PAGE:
Project and tasks management is very important to small teams so having a web based tool that can allow all members (including clients) to have an overview of what are the milestones and tasks as well as a central repository of documents helps a lot. Had been using WebCollab for the past 3 years and while I’ve found it to be quite sufficient for my needs, customers often complain that it isn’t the most user-friendly tool.
Seeing as how BaseCamp has been wildly successful in its attempt to be a project management tool for the masses, I thought I would try it too. However, the costs associated with it on a monthly basis isn’t the most attractive option.
Thinking I would have stick to WebCollab and its green/red tasks indicators, I’m glad I came upon RedMine and spent quite a few hours getting the CentOS + Plesk 8.1 server ready for Ruby. However, after spending some time with it, I realise although its a great project planning tool, it seems more suited for developers rather than end-customers.
Again I went searching until activeCollab came up during my Google Reader scans. This time the requirement for PHP5 gave me a little problem since Linux server is still on PHP4. Luckily Windows server is able to toggle between PHP4 and 5 and I managed to get it installed and tested out creating projects and clients. It has a straightforward interface that allows for creating of projects, assigning clients to it as well as milestones (deadlines) with its associated tasks list. Looks like I’ll soon be migrating all the projects currently being managed to activeCollab since it looks simple enough for end-users to use too.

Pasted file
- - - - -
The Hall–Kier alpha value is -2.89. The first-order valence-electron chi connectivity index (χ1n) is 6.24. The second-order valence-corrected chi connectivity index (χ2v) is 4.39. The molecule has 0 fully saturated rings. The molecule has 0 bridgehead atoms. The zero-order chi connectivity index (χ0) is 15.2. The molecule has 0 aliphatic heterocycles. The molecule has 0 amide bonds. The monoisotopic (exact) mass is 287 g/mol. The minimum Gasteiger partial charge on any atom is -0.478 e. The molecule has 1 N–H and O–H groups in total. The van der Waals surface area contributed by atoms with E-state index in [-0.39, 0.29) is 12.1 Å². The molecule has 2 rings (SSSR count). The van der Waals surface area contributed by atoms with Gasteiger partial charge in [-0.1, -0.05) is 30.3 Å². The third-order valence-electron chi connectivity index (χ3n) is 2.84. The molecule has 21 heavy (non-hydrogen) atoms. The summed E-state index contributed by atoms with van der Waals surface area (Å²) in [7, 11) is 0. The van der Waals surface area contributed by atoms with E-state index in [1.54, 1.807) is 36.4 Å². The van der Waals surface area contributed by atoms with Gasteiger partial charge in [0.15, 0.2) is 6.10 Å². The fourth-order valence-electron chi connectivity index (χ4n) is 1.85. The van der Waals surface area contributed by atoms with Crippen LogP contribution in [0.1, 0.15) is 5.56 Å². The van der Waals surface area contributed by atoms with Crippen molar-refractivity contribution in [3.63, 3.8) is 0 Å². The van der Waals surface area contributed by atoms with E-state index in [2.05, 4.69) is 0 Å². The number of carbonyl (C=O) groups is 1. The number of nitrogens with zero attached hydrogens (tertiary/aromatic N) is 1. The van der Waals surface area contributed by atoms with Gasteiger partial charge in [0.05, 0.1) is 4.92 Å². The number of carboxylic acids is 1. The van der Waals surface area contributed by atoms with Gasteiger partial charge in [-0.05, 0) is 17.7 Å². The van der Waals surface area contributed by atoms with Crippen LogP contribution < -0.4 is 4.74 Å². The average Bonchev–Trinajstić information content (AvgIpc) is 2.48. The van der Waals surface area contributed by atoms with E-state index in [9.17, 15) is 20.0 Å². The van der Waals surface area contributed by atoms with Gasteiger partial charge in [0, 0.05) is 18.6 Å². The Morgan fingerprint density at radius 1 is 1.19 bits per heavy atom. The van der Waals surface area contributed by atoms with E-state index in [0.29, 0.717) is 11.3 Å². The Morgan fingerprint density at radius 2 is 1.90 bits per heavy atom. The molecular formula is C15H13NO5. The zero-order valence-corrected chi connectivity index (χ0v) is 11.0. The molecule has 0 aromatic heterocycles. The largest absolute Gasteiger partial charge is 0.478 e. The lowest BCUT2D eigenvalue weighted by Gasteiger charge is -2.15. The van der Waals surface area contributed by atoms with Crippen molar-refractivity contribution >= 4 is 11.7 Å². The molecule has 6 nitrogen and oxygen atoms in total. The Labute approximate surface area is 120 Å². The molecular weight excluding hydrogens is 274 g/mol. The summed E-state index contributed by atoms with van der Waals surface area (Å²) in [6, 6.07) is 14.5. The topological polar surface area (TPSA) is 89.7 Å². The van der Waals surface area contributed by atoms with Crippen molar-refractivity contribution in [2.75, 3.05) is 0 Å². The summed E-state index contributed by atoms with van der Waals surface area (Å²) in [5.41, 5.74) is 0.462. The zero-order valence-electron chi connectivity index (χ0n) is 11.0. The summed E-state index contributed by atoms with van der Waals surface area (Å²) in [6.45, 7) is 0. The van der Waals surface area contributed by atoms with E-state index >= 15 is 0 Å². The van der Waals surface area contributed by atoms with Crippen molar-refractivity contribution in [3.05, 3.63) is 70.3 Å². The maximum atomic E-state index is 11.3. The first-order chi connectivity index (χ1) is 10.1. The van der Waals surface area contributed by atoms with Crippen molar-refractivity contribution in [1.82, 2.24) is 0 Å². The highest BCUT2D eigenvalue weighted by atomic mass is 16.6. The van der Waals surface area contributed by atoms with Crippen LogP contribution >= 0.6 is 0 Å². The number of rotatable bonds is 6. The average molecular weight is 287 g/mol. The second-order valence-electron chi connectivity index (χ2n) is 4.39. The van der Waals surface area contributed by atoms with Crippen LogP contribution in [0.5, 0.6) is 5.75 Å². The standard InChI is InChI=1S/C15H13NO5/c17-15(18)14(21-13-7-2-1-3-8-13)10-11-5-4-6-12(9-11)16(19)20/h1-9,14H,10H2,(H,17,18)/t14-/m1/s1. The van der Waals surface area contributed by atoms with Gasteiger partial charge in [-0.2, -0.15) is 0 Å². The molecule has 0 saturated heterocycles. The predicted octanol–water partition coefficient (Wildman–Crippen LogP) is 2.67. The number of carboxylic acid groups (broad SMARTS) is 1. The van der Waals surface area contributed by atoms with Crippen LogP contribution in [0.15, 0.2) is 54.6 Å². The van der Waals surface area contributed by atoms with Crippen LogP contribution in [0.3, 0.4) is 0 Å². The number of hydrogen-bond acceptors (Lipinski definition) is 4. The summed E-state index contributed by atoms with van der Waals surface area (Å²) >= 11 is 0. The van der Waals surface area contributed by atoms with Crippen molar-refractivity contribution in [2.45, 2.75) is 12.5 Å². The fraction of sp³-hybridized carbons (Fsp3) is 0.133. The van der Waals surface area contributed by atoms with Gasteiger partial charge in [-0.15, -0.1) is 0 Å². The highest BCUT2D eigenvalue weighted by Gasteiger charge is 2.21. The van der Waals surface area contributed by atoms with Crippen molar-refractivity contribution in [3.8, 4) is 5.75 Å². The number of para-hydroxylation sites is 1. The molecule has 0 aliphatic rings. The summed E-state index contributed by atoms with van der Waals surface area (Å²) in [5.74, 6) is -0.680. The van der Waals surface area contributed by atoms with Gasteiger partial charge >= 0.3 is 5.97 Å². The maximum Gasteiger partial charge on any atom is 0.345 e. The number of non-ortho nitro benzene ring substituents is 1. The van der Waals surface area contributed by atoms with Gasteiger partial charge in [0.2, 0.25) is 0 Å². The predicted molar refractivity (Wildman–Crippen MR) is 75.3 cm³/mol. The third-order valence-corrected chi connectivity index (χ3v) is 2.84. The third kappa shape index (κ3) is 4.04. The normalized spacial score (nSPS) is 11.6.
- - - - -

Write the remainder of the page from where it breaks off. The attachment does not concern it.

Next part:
I’m sure it has happened to you before. Write a long email and then just hit send before adding the important attachment. Well, I usually can remember not to make the mistake but here’s a good tip that will help avoiding the follow-up email with attachment.
If you are sending an email with an attachment, add the attachment first, then compose the message, and then add email addresses to the send line. Now there’s no chance you’ll have to send the ever-popular “whoops, forgot to attach the file” follow-up.
Source: How to always remember email attachments
I tend to track a lot of project issues and tasks using Outlook but increasingly find myself using Google Calendars so this tool looks like a good way to track time for projects. Should be very useful to business owners who need to estimate on project costs and freelance jobs?
Link to Google Office Tools: Timesheeting – Google Powered Office Tools | Google Groups
If you’re using Gmail like I do for most of email/calendar/docs/etc, you should take a look at Lifehacker’s compilation of Greasemonkey scripts for Gmail. If you don’t know what Greasemonkey is, download Firefox and start looking at how to boost your productivity each day with these simple scripts!
Gmail‘s good, but it could be better. We’ve featured several Greasemonkey scripts that enhance Gmail in lots of different ways – like adding saved searches, attachment icons, label colors, keyboard macros, a filter assistant and right-click conversation previews. But not everyone wants to install Greasemonkey and hunt down all those scripts.
Source: Lifehacker Code: Better Gmail (Firefox extension) – Lifehacker
I’ve been using Mindmaps for pretty much anything that requires recording (meeting minutes, project information, etc). My favorite program is MindJet‘s MindManager. The only real feature I would see lacking is the lack of revision control and colloborative functions to make it easier to share maps with co-workers. Naturally the news of Mindomo’s beta was exciting news since it would make sharing of maps much easier. Think if this could be integrated into Google Apps would make it even more compelling!
Link to jkOnTheRun: Mindomo: web-based mind mapping